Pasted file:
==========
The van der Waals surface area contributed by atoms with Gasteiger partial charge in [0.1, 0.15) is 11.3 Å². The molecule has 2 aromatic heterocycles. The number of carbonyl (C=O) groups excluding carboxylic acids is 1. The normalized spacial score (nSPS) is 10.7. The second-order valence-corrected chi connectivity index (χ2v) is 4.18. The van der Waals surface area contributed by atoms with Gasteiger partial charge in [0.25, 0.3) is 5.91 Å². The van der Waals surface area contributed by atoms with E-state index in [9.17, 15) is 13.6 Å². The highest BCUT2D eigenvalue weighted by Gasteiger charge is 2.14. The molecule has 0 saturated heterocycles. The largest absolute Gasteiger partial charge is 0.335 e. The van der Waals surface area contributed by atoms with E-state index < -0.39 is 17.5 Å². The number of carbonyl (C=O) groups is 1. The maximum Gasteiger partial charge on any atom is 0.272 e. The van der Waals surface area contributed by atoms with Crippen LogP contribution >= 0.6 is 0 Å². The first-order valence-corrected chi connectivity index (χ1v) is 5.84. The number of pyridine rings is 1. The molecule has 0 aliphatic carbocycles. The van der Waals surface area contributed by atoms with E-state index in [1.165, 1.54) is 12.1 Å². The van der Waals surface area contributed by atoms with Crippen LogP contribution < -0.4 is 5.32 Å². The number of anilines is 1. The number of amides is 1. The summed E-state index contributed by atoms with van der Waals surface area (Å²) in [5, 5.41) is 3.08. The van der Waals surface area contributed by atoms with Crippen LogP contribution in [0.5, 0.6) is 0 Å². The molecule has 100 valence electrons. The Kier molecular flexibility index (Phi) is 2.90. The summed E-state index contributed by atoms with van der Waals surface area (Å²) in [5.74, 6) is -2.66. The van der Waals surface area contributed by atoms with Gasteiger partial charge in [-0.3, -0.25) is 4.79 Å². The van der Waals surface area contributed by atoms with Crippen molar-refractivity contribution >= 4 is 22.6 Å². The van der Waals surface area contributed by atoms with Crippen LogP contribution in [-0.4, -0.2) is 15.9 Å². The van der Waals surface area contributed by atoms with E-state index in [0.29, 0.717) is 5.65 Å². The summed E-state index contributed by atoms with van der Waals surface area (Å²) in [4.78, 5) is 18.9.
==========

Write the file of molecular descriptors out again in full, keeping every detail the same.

The van der Waals surface area contributed by atoms with Gasteiger partial charge in [0.1, 0.15) is 11.3 Å². The molecule has 2 aromatic heterocycles. The number of carbonyl (C=O) groups excluding carboxylic acids is 1. The normalized spacial score (nSPS) is 10.7. The second-order valence-corrected chi connectivity index (χ2v) is 4.18. The van der Waals surface area contributed by atoms with Gasteiger partial charge in [0.25, 0.3) is 5.91 Å². The van der Waals surface area contributed by atoms with E-state index in [9.17, 15) is 13.6 Å². The highest BCUT2D eigenvalue weighted by Gasteiger charge is 2.14. The molecule has 0 saturated heterocycles. The largest absolute Gasteiger partial charge is 0.335 e. The van der Waals surface area contributed by atoms with E-state index < -0.39 is 17.5 Å². The number of carbonyl (C=O) groups is 1. The maximum Gasteiger partial charge on any atom is 0.272 e. The van der Waals surface area contributed by atoms with Crippen LogP contribution >= 0.6 is 0 Å². The first-order valence-corrected chi connectivity index (χ1v) is 5.84. The number of pyridine rings is 1. The molecule has 0 aliphatic carbocycles. The van der Waals surface area contributed by atoms with E-state index in [1.165, 1.54) is 12.1 Å². The van der Waals surface area contributed by atoms with Crippen LogP contribution < -0.4 is 5.32 Å². The number of anilines is 1. The number of amides is 1. The summed E-state index contributed by atoms with van der Waals surface area (Å²) in [5, 5.41) is 3.08. The van der Waals surface area contributed by atoms with Crippen LogP contribution in [0.5, 0.6) is 0 Å². The molecule has 100 valence electrons. The Kier molecular flexibility index (Phi) is 2.90. The summed E-state index contributed by atoms with van der Waals surface area (Å²) in [5.74, 6) is -2.66. The van der Waals surface area contributed by atoms with Gasteiger partial charge in [-0.3, -0.25) is 4.79 Å². The van der Waals surface area contributed by atoms with Crippen molar-refractivity contribution >= 4 is 22.6 Å². The van der Waals surface area contributed by atoms with Crippen LogP contribution in [-0.4, -0.2) is 15.9 Å². The van der Waals surface area contributed by atoms with E-state index in [0.29, 0.717) is 5.65 Å². The summed E-state index contributed by atoms with van der Waals surface area (Å²) in [4.78, 5) is 18.9.